Stem Cell Imaging
Stem cell transplants provide unprecedented opportunities for reconstitution of previously incurable tissue injuries. However, therapeutic cells migrate, proliferate, differentiate, and respond to their environment. We are interested in leveraging our expertise in nanomedicine and stem cell biology towards the development of clinical imaging tools for in vivo monitoring of these processes. Our team developed patented, clinically translatable technologies for direct differentiation of induced pluripotent stem cells into mesenchymal stromal cells (US14/210,752). We applied this method for the development of personalized drug sensitivity assays. We also introduced immediately clinically applicable imaging technologies for in vivo tracking of stem cell transplants: Currently, success of stem cell transplants is diagnosed several months after their implantation by evaluation of the degree of tissue repair. Our imaging technologies accelerate diagnoses by direct depiction of stem cell engraftment (Nanomedicine 2012), stem cell apoptosis (ACS Nano 2014) or immune rejection (Radiology 2012 and 2017). We currently apply our in vivo stem cell imaging technique to track stem cell engraftment in osteonecroses in pediatric leukemia patients. These imaging tools provide a truly new way to evaluate stem cell physiology beyond simple cell detection, expanding our understanding of in vivo engraftment outcomes.
Stem Cell Imaging
Monitoring of Stem Cell Engraftment in Arthritic Joints
Cartilage defects are the major source of pain in arthritic joints. Current treatments, whilst alleviating some of the clinical symptoms, prove insufficient to cure the underlying irreversible cartilage loss. Stem cells represent a unique source for restoration of cartilage defects. However, a major challenge with various approaches of stem cell and chondrocyte transplants is lack of engraftment, death of the transplanted cells and resultant insufficient defect repair. Matrix associated stem cell implants (MASI) represent a promising approach for treatment of arthritis. We are developing imaging tests for in vivo tracking of stem cell engraftment and for non-invasive diagnoses of complications of the engraftment process, such as MASI dislocation from the transplant site, stem cell death due to apoptosis or immune responses that lead to rejection. Studies in animal models are ongoing and studies in patients will follow soon.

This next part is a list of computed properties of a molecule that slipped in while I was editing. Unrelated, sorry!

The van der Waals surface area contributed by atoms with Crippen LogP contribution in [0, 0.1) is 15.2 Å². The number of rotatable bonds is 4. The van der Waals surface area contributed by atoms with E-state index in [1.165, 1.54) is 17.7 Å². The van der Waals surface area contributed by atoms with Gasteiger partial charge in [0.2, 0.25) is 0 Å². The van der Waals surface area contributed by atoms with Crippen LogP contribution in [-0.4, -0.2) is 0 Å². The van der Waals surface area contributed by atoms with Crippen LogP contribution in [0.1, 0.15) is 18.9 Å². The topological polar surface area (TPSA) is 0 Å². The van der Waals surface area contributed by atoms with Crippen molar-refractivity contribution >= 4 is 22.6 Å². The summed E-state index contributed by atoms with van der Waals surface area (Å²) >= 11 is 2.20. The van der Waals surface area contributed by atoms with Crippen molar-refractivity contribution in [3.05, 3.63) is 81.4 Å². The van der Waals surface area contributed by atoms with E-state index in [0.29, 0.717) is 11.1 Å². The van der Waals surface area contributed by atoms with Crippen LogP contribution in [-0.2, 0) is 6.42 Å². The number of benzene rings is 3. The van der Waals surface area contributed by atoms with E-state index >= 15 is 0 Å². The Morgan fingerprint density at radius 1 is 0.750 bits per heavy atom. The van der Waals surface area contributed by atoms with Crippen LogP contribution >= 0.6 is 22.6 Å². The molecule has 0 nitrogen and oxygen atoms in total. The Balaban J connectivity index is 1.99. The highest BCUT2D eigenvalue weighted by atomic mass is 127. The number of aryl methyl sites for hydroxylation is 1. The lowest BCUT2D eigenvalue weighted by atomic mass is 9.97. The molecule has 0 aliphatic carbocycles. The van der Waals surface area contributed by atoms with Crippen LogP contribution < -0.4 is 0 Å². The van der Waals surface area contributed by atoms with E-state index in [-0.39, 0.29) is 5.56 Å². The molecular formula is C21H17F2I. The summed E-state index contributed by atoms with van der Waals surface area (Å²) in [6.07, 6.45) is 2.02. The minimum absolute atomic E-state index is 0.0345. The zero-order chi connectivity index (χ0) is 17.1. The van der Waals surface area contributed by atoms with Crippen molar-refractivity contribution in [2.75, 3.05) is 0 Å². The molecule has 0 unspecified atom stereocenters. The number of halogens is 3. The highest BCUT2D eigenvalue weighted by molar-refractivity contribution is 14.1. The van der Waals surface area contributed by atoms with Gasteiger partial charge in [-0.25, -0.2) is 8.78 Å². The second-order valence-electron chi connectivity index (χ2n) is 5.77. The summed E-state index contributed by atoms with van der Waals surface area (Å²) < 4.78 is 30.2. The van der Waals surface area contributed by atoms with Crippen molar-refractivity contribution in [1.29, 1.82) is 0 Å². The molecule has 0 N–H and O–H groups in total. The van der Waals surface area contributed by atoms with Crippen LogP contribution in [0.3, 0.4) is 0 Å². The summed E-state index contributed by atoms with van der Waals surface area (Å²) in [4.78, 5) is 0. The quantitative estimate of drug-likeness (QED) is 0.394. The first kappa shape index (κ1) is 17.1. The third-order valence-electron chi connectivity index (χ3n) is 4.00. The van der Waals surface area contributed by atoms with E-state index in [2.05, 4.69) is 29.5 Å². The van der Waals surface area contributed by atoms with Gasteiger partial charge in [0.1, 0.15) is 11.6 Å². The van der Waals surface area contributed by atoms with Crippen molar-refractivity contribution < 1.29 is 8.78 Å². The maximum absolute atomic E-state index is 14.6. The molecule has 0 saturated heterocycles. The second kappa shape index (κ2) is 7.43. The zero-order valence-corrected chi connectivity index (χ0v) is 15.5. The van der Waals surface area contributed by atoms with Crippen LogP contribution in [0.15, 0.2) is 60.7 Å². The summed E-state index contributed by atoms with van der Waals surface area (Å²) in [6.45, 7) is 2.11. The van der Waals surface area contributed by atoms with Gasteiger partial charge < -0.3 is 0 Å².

Imaging Chondrogenic Differentiation of human iPS Cells
In order to regenerate hyaline cartilage in arthritic joints, transplanted stem cells must not only survive and engraft, but also differentiate into chondrocytes. We are developing novel, "smart" imaging approaches for non-invasive in vivo visualization of in vivo differentiation processes of induced pluripotent stem cells (iPS cells) into chondrocytes, using activatable contrast agents and multi-modality imaging technologies.
Imaging Host Immune Responses to Stem Cell Transplants
Bone injuries are amongst the most costly and debilitating to individuals and our society. Achieving successful repair of large bone defects represents one of the most challenging problems in reconstructive surgery. Stem cell-scaffold nanocomposites have many advantages over bone grafts, such as higher tissue regeneration potential, immediate availability, potentially unlimited quantities and generally better engraftment outcomes. However, allogeneic adult stem cells, embryonic stem cell-derived progenitors and even induced pluripotent stem cells can possess major and minor histocompatibility antigen differences, which can be recognized as foreign by the host immune system and lead to their rejection. Considering that the use of allogeneic ("off the shelf") stem cells is commonly advocated, and thus rejection may be a common occurrence, a non-invasive diagnostic test for in vivo detection of stem cell rejection is urgently needed to detect transplant failure early enough for corrective interventions. We are developing novel imaging tests for in vivo tracking of macrophages and T-cells into stem cell transplants, which could lead to rejection. Information from these new imaging tests may facilitate timely recognition and treatment of host immune responses to stem cell transplants, and ultimately, better engraftment outcomes.